The image signals read by the CCD line sensors 28b, 28g, 28r which are displaced by the 2/3 pixel interval may be stored in the line buffers 70A and 70B at intervals of M/2 (at n=1), and image signals read by the first and last photoelectric transducers of the respective CCD line sensors, which may not be stored in the buffers 70A, 70B at intervals of M/2 (at n=1), may be respectively stored into the line buffers 70A, 70B at interval of M (at n=1) from the image signals read by adjacent photoelectric transducers and stored in the line buffers.

As shown in FIG. 3, the bracket 24 is coupled to the oscillator base 22 for angularly movement in a scanning plane about a pin 74, and may be adjusted to align the main scanning direction with the direction in which the oscillatory base 22 is displaced by the piezoelectric element 32, for thereby positioning the CCD line sensors 28b, 28g, 28r with respect to the oscillatory base 22. For such an adjustment, as shown in FIG. 9, ribs 76a, 76b extending along the main scanning direction may be mounted on the oscillatory base 22, and the bracket 24 may be positionally adjusted by adjustment screws 78a˜78d threaded through the ribs 76a, 76b and having distal ends abutting against the bracket 24. Furthermore, as shown in FIG. 10, ribs 80a, 80b may be mounted on the opposite ends of the oscillatory base 22 in the main scanning direction, and the prisms 26b, 26g, 26r that have been adjusted through the bracket 24 by the adjustment screws 78a˜78d may be securely held between the ribs 80a, 80b by screws 82a, 82b threaded through the rib 80b and having distal ends abutting against an abutment plate 81 held against an end of the prisms 26b, 26g, 26r.

FIG. 11 shows another transducer assembly for use in the image reading apparatus. In FIG. 11, the transducer assembly comprises a support base 84 and an oscillatory base 86. The support base 84 and the oscillatory base 86 are integral with each other, but essentially separate from each other by various slits 90, 94a, 94b, 98 which are produced by a wire cutting electric discharge machine. The slit 90 is formed by a wire (not shown) inserted in and moving from a hole 88 in the main scanning direction, and then the slits 94a, 94b are formed by wires (not shown) inserted in and moving from respective holes 92a, 92b in the auxiliary scanning direction. Finally, the slit 98, which is of substantially an H shape, is formed by a wire (not shown) inserted in and moving from a hole 96.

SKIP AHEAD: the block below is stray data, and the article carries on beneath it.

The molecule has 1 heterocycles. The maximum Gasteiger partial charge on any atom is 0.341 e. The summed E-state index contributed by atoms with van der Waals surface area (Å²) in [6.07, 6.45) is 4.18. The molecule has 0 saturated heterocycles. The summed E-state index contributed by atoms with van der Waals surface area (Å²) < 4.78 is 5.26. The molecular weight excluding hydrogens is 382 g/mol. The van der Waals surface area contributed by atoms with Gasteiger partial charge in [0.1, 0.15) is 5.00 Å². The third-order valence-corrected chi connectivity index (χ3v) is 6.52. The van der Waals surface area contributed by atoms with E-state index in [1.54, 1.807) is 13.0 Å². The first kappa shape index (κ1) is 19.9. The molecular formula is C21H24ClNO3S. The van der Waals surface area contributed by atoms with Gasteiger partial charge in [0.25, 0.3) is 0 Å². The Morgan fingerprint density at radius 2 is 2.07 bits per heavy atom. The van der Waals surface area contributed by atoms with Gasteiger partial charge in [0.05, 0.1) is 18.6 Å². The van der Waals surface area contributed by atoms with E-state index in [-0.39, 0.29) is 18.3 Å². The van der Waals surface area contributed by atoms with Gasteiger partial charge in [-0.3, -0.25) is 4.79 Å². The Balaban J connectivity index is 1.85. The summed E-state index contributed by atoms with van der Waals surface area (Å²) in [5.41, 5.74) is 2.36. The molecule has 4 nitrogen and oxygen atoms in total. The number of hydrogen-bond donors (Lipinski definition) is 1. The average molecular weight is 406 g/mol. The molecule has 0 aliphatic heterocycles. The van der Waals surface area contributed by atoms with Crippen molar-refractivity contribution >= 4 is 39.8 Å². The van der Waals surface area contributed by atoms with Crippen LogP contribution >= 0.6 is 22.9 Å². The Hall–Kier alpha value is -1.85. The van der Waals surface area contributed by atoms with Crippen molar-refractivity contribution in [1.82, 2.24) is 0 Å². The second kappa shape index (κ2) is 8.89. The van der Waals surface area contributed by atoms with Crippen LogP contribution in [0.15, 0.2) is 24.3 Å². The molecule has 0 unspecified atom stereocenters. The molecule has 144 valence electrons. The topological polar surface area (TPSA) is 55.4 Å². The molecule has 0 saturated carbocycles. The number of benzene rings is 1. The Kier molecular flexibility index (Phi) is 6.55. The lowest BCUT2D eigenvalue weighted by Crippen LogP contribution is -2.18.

As described above, the image reading apparatus 10 according to the present invention does not require a large memory capacity, can easily effect a moving average processing on odd- and even-numbered pixel signal from the line sensors, and can generate an image signal of desired resolution irrespective of the number of photoelectric transducers of the line sensors.

Although certain preferred embodiments of the present invention have been shown and described in detail, it should be understood that various changes and modifications may be made therein without departing from the scope of the appended claims.

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Referenced by
Citing PatentFiling datePublication dateApplicantTitle
US6108461 *Nov 20, 1997Aug 22, 2000Nec CorporationContact image sensor and method of manufacturing the same
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Classifications
U.S. Classification382/312, 348/219.1
International ClassificationH04N1/387, G06T1/00, H04N1/19, H04N1/028, H04N1/04, G06K7/10
Cooperative ClassificationG06K7/10722
European ClassificationG06K7/10S4D
Legal Events
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Owner name: FUJIFILM CORPORATION, JAPAN
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Free format text: ASSIGNMENT OF ASSIGNORS INTEREST;ASSIGNOR:FUJIFILM HOLDINGS CORPORATION (FORMERLY FUJI PHOTO FILM CO., LTD.);REEL/FRAME:18904/1
Owner name: FUJIFILM CORPORATION,JAPAN
Free format text: ASSIGNMENT OF ASSIGNORS INTEREST;ASSIGNOR:FUJIFILM HOLDINGS CORPORATION (FORMERLY FUJI PHOTO FILM CO., LTD.);US-ASSIGNMENT DATABASE UPDATED:20100525;REEL/FRAME:18904/1
Effective date: 20070130
Owner name: FUJIFILM CORPORATION,JAPAN
Free format text: ASSIGNMENT OF ASSIGNORS INTEREST;ASSIGNOR:FUJIFILM HOLDINGS CORPORATION (FORMERLY FUJI PHOTO FILM CO., LTD.);REEL/FRAME:018904/0001
Effective date: 20070130
Owner name: FUJIFILM CORPORATION,JAPAN
Free format text: ASSIGNMENT OF ASSIGNORS INTEREST;ASSIGNOR:FUJIFILM HOLDINGS CORPORATION (FORMERLY FUJI PHOTO FILM CO., LTD.);REEL/FRAME:18904/1
Effective date: 20070130
Owner name: FUJIFILM CORPORATION,JAPAN
Free format text: ASSIGNMENT OF ASSIGNORS INTEREST;ASSIGNOR:FUJIFILM HOLDINGS CORPORATION (FORMERLY FUJI PHOTO FILM CO., LTD.);REEL/FRAME:18904/1
Effective date: 20070130
Oct 25, 2010REMIMaintenance fee reminder mailed
Mar 23, 2011LAPSLapse for failure to pay maintenance fees
May 10, 2011FPExpired due to failure to pay maintenance fee
Effective date: 20110323